The Biggest Superhero Films That Didn't Happen, Part 2
Comic Books, Film
On the heels of Thursday’s wave of cancellations, DC Comics has announced two new politically themed series from creators Gail Simone and Freddie Williams II, and Art Baltazar, Franco and Ig Guara.
Debuting in May, the companion titles The Movement and The Green Team bring into the DC Universe the economic issues that propelled the Occupy movement and dominated much of the 2012 presidential election. In short, they’re a look at the 1 percent and the 99 percent — the haves and the have nots — in a world populated by superheroes.
“The Movement is an idea I’ve had for some time,” Simone tells The Huffington Post. “It’s a book about power — who owns it, who uses it, who suffers from its abuse. As we increasingly move to an age where information is currency, you get these situations where a single viral video can cost a previously unassailable corporation billions, or can upset the power balance of entire governments. And because the sources of that information are so dispersed and nameless, it’s nearly impossible to shut it all down. […] The previous generations of superheroes were not created to address this, it’s a legitimately new frontier, both for the real world and for storytellers. ”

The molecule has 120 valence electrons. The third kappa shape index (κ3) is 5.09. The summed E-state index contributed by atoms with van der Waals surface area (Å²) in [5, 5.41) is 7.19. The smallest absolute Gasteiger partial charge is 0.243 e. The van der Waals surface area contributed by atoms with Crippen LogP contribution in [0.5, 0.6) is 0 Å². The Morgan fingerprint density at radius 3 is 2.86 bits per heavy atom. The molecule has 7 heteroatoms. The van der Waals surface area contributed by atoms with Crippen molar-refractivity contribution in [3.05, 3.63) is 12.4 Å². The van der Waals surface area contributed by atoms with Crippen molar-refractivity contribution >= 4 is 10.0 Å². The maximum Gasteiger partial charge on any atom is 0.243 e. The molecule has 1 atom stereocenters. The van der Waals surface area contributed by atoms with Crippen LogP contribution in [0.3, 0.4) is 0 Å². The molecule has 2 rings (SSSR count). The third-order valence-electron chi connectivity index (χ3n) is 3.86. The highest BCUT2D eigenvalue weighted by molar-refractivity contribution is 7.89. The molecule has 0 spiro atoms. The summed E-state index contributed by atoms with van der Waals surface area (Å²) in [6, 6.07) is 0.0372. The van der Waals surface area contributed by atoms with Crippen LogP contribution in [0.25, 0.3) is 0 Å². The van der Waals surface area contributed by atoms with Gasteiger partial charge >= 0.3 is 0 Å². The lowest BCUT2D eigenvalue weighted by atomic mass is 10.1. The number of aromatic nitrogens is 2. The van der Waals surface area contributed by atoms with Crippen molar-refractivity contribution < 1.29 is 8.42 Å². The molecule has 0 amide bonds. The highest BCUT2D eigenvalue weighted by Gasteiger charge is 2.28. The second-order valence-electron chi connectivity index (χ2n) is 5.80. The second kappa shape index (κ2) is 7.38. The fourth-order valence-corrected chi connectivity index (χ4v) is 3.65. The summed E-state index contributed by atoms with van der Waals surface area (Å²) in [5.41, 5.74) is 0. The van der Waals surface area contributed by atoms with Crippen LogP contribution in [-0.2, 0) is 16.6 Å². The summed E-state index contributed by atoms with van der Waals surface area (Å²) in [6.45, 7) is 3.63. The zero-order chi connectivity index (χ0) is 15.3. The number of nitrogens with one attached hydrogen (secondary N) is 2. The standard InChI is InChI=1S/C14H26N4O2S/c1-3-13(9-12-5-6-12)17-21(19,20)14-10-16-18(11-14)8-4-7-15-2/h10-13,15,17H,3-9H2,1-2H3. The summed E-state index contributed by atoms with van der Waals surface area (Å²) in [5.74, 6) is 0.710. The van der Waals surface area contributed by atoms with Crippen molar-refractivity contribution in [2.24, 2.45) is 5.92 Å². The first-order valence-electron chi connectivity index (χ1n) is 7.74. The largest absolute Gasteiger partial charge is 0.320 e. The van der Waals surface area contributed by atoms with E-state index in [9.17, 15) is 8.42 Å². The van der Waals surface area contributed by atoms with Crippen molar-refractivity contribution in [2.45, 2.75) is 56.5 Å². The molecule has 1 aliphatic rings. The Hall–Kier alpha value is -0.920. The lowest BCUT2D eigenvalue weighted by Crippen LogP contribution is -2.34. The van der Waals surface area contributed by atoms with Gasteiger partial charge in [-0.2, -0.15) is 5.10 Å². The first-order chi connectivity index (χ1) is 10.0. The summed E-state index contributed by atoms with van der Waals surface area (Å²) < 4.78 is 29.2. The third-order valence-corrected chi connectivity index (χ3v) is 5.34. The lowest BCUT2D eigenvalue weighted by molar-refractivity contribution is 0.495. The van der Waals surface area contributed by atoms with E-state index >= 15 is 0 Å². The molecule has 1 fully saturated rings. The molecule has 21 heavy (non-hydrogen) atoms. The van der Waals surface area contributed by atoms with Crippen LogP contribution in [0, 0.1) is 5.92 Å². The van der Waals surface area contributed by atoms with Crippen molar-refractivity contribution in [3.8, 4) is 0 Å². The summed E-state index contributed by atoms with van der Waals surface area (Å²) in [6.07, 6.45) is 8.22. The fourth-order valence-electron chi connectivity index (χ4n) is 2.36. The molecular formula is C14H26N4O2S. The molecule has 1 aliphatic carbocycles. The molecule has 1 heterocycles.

Creators | Following last week’s news that Stan Lee has canceled his sold-out Thursday engagement at a Toledo library event due to “a very serious circumstance,” Wizard World has announced the 89-year-old writer won’t be appearing as scheduled at this weekend’s Ohio Comic Con in Columbus. Responding to a blog post titled, “Is Stan Lee OK?” the administrator of the Stan Lee’s Comikaze Facebook page wrote, “It sucks Stan had to cancel [the Toledo event], but you know the man doesn’t just do conventions. he puts in a hard days work creating. Its really sad that the Toledo Blade had to go spread nonsense. If you want to be up to date on stan then follow us, cuz he kinda owns our company. Its sad that a some blogs are scaring fans. not really nice.” [The Beat]
Creators | Artist Molly Crabapple, who was arrested Sept. 17 in New York City during a protests marking the one-year anniversary of Occupy Wall Street, writes about the experience and her involvement with the movement. [CNN.com]